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The art of creative technology and a leader’s vision – Alex Suchet

As someone born into a family of artistic royalty, Suchet is no stranger to the buzz within the entertainment business.

picture of alex suchet speaking to an audience

“It seems to me so much technology could be applied to entertainment. Augmented reality, and even just the iPad – touch-screen technology, it was, you know, it still is extremely underused by entertainment.” – Justine Bateman, Author

Today’s technological advancements continue to transform the way different industries operate in a multitude of aspects. One industry, in particular, stands out when it comes to the development of technology; the entertainment sector.

The theatrics within the entertainment industry currently implements a new digital landscape is undoubtedly its future. Financially speaking, in 2019, more than $5.7 billion was invested in audiovisual productions, which created over 1.6 million job opportunities in Latin America alone.

The number is bound to increase in the next few years, on a global scale. Speaking in an interview, Alex Suchet, the founder of an award-winning digital production company, Mystery Box, claims that technology is imperative for the success of the entertainment sector. 

As someone born into a family of artistic royalty, Suchet is no stranger to the buzz within the entertainment business. His father was a Director of Saatchi and Saatchi, one of the leading advertising agencies of its era, and was the founder of the game “Fantasy Football.”

One could be forgiven for the presumption that being born in a creative dynasty could push someone to take a similar route, but it was quite the opposite for Suchet.

In the interview, he revealed, “My Uncle David [That’s ‘Sir David Suchet’, to you and I] actually dissuaded me from becoming an actor when I was quite young, despite enjoying success himself! Whilst working in television production, I quickly realized I had a skill – and took great pleasure – in working on the other side of the camera, as a presenter.”

It is no secret that technology and data have dominated the programmatic media for the last few years, with entertainment industries leveraging technology (and data they derive from their activity) as a competitive differentiator.

With COVID-19 forcing people to stay indoors, creative professionals had to shift their mindset to reach a wider audience. Unlike many, Suchet was always fascinated by creative innovations; “I feel like creativity is in my blood.”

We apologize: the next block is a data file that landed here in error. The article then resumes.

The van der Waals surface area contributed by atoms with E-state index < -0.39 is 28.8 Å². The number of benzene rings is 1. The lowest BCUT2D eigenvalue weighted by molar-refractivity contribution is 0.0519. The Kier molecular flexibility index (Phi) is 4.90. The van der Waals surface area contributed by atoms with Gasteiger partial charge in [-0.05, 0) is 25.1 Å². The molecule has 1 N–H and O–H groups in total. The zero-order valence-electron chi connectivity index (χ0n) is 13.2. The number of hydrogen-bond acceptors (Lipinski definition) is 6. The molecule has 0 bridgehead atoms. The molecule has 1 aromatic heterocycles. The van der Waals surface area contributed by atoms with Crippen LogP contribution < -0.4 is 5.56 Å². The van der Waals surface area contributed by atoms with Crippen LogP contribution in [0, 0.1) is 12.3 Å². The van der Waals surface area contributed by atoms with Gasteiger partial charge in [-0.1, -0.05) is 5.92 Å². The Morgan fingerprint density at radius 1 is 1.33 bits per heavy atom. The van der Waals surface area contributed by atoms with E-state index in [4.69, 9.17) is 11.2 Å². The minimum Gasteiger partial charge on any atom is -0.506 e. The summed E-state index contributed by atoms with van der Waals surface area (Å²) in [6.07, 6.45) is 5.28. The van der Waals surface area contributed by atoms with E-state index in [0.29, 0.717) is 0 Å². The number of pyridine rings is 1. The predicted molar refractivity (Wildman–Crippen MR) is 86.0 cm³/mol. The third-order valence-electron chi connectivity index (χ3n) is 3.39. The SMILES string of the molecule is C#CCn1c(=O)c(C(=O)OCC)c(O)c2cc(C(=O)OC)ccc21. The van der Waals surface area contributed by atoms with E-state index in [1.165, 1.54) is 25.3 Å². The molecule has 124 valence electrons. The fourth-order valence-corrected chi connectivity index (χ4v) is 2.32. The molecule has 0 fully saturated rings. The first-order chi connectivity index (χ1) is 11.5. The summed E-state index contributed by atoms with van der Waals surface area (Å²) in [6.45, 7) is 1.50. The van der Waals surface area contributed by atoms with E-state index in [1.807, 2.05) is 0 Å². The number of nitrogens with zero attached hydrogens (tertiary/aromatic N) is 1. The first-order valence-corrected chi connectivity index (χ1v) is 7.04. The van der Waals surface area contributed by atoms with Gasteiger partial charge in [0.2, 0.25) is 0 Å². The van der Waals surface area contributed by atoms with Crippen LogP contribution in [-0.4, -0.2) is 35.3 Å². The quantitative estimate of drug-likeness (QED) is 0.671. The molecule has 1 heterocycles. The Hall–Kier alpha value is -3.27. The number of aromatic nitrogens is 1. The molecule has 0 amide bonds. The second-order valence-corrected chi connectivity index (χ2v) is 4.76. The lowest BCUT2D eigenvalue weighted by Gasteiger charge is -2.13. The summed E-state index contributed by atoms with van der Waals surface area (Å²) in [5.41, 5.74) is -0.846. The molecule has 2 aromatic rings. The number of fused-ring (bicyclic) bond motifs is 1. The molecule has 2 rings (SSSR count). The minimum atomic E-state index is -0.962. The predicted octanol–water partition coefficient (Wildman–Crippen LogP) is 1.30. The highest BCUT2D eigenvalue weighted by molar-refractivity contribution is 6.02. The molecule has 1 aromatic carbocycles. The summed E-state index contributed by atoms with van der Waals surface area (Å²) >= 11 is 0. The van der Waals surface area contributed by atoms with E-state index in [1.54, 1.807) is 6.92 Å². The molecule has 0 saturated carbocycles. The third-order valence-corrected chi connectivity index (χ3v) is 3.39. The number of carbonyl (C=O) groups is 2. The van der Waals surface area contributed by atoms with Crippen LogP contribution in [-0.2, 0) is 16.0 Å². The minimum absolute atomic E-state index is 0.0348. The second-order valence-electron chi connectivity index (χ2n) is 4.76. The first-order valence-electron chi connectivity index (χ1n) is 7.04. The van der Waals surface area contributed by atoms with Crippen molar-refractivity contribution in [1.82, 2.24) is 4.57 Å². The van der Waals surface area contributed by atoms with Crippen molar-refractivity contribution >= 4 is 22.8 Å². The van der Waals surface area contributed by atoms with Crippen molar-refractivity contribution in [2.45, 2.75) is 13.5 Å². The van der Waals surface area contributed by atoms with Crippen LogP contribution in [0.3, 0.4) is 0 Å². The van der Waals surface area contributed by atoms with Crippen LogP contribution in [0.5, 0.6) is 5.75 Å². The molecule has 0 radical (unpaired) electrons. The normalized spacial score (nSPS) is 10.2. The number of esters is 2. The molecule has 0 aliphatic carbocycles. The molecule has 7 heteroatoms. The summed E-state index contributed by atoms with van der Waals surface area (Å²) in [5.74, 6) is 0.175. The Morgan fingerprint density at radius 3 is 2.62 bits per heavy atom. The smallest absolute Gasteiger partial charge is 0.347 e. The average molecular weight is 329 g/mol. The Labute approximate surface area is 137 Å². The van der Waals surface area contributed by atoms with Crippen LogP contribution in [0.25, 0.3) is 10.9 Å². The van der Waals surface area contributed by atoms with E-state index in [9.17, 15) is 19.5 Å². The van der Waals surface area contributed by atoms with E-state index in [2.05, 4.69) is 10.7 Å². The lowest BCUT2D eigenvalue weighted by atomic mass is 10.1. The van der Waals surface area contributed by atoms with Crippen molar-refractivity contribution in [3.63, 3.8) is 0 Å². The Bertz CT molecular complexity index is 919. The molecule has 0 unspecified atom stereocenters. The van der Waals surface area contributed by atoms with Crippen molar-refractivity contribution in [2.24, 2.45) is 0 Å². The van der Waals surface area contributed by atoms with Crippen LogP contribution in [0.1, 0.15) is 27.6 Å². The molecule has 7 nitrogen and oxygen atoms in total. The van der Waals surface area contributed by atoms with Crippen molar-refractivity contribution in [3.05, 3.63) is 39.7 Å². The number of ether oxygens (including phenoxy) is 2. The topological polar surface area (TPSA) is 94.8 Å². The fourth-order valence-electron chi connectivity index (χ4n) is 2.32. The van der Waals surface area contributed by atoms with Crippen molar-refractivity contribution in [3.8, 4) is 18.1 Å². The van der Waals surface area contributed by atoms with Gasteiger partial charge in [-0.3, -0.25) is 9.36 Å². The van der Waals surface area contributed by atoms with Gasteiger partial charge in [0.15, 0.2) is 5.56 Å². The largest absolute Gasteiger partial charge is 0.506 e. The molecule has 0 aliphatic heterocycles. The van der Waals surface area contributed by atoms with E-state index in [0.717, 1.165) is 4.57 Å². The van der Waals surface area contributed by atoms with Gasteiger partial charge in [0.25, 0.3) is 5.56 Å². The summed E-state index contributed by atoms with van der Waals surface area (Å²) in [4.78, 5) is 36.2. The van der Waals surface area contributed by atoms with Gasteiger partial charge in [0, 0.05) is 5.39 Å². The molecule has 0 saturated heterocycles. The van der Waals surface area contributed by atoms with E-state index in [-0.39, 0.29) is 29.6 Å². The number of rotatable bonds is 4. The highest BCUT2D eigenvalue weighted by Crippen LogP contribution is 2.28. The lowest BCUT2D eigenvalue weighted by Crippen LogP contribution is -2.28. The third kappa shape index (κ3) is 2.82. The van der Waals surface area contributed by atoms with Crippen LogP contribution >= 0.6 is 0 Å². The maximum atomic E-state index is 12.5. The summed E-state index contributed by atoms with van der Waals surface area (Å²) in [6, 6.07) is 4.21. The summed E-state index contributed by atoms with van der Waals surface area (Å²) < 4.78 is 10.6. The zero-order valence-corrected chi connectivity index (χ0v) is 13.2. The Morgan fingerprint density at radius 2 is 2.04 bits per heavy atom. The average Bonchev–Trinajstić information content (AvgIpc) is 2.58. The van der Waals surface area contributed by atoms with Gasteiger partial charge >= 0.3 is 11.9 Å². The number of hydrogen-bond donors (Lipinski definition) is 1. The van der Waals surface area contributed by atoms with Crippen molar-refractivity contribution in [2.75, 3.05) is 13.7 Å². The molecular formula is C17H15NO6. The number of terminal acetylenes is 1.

Thus began Suchet’s journey to becoming a notable contributor in the entertainment industry. He began his career in television production, where he worked on Cash in the Attic and Celebrity Cash in the Attic for BBC One.

His first television appearance came when he hosted live shopping channels, such as Juwelo UK (formerly Rocks and Co.) and Ideal World.

He’s also a familiar voice around the world, lending his voice to television and radio campaigns for the likes of Mercedes-Benz, Barclays Bank, Turkish Airlines, Transport for London, Channel 5, Tesco, Schwarzkopf, Warner Music, and Spotify…to name not very few.

The entertainment industry is putting all the effort into offering new user experiences and connecting with their customers like never before.

Businesses are forging ahead in the new technological era, from tackling the increasing demands of internet services to the need for meaningful and high-quality video content and interactions. “I lead the creative and technical teams at Mystery Box and together, we have been exposed to the bleeding edge of technology for over ten years,” says Suchet.

During his role as COO with The Virtually Group, he was able to grasp different ways to satisfy the commercial need to take user experience beyond online videos or traditional websites, by tapping into virtual experiences.

A common notion that most business owners are well-aware of is that the growth of the internet has allowed better content to be produced and consumed. It has also awakened new ways of consuming content.

For instance, online streaming services like Amazon Prime or Netflix allow viewers to watch movies or TV shows whenever they want. Although the overall demand for traditional TV viewership is declining, it’s not down and out just yet. 

Suchet believes that the future for the entertainment industry is bright, “provided it continues to embrace change”, he warns.

With the introduction of ‘The Internet of Things’ and VR/AR technologies, it’s only a matter of time before the industry can go above and beyond its expectations – and truly meet users needs.

It’s about recognising the problems, and engineering creative solutions to meet those challenges – and not creating some marketing spin around some new tech we have, in an attempt to sell the benefits of it”.

And so with this stark reminder, we’re warned to embrace change – and give technology the space that it needs to evolve. Only then, can the entertainment sector truly begin to leverage the many benefits that technology will surely provide.

Have any thoughts on this? Let us know down below in the comments or carry the discussion over to our Twitter or Facebook.

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Chris has been blogging since the early days of the internet. He primarily focuses on topics related to tech, business, marketing, and pretty much anything else that revolves around tech. When he's not writing, you can find him noodling around on a guitar or cooking up a mean storm for friends and family.

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